Recorded Hit after Hit

Tamia won a Grammy nomination for "You Put A Move On My Heart" in the Best Female R&B Vocal Performance category in 1996. The song was the first single on Quincy Jones' album, Q's Jook Joint. "You Put A Move On My Heart" established Tamia as a major new recording star. Songwriter extraordinaire, Babyface, then asked her to perform a duet with him, which would also be featured on Jones' album. Babyface chose Tamia to share the spotlight with him on Jook's second single, the romantic duet "Slow Jams," which earned them a Grammy nomination for Best R&B Performance by a Duo. Tamia also collaborated with Chaka Khan, Gladys Knight, and Brandy on the song "Missing You" for the Set It Off soundtrack. "Missing You" was later nominated for a Grammy. All of these hits were released before her debut album, Tamia, hit the stores in 1998.

Tamia has worked with some of the music industry's greatest artists, including Quincy Jones, Chaka Khan, Gladys Knight, Babyface, Brandy, R Kelly, Eric Benet, Daryl Simmons, Mario Winans, and many others. She is treated as a peer by other recording stars. "I've fallen victim to seeing people on TV and thinking that's how their personalities are. I think you just kind of put them on a higher level, and when you meet them, you realize they're just like you … It's all still kind of weird to me to have people acknowledge me as a peer," Tamia stated in Ebony Man.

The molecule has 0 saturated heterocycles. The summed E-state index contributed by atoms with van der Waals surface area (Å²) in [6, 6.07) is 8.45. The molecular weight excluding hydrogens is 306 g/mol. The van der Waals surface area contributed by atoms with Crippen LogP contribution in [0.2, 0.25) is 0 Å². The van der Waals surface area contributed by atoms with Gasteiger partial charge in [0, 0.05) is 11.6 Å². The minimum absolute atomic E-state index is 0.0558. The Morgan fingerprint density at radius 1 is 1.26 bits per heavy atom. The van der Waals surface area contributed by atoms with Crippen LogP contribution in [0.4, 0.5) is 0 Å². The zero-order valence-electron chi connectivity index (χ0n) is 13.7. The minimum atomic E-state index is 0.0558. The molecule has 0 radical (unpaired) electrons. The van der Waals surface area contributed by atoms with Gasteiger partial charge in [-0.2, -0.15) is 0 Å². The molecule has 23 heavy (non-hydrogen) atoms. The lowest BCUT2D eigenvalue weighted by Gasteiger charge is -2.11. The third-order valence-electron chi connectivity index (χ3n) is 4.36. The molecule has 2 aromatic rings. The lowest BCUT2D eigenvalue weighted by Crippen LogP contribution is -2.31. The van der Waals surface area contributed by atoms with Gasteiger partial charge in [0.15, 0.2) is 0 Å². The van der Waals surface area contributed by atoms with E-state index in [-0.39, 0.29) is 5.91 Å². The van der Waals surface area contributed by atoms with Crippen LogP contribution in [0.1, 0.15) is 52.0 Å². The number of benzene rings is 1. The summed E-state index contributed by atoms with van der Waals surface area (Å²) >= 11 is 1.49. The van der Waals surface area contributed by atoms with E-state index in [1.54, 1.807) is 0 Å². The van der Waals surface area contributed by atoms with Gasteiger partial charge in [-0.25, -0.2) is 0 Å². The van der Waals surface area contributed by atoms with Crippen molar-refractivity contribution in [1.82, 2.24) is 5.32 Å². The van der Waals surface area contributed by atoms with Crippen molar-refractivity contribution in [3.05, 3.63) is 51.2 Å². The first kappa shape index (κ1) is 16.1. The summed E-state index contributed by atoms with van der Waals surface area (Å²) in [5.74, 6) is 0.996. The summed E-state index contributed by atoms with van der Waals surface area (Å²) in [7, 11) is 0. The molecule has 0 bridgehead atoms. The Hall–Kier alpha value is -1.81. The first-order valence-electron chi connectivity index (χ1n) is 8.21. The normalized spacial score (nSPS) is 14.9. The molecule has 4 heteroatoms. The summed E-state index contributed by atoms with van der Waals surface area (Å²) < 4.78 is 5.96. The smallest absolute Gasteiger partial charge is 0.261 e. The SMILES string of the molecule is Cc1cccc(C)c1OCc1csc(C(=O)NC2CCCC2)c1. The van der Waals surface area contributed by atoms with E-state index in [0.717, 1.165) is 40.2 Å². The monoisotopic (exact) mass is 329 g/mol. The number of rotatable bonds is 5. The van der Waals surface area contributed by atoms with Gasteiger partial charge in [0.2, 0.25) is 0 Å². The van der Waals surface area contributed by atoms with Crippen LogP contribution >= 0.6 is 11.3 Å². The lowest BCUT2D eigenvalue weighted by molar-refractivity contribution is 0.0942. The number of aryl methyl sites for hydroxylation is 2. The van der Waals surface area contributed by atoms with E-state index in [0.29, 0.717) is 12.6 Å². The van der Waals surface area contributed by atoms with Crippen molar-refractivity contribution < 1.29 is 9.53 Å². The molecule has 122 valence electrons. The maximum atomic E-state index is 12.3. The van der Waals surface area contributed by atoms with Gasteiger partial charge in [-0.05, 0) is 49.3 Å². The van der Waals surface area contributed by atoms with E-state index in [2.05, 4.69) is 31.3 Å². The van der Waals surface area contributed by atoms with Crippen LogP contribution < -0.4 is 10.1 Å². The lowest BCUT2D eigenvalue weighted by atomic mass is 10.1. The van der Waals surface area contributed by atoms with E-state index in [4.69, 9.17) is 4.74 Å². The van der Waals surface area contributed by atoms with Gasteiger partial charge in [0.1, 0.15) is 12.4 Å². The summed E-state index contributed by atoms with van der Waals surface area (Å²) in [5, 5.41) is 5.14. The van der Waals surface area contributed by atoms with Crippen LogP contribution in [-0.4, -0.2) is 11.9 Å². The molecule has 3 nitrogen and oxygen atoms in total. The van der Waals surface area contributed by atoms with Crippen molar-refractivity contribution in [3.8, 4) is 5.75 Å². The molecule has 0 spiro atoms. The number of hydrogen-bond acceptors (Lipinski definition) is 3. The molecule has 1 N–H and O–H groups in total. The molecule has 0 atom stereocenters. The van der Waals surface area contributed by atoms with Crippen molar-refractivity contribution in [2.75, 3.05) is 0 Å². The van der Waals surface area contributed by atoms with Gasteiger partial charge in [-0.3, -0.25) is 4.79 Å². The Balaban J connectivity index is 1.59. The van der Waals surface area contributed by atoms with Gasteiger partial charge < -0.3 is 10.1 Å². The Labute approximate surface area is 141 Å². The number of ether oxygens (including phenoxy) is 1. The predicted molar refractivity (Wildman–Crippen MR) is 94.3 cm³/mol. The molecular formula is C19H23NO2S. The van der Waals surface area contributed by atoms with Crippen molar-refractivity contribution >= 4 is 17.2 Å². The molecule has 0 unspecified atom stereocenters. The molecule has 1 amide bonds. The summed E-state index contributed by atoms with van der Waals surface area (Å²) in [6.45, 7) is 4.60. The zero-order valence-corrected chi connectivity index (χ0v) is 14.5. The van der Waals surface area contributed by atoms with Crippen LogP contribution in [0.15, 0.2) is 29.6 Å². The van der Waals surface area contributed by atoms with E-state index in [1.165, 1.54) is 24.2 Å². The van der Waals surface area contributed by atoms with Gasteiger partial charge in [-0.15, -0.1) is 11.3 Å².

Tamia is grateful to those who have helped her to stardom, including Quincy Jones. She told Ebony Man, "he [Jones] introduced me to the world … I felt very honored to have him take time out of his busy schedule. He's one of the most humble people you'll ever meet, and he has everything going for him." Tamia has had her share of doubters and critics, but has been able to impress the right people at the right time. Being nominated for three Grammy awards before the release of her debut album has increased the pressure on Tamia. As she remarked to The Atlanta Journal and Constitution, "That's when having Quincy Jones introduce you to the music world is not such a great thing … because people tend to listen to you harder—and judge harder. Man, the expectations!"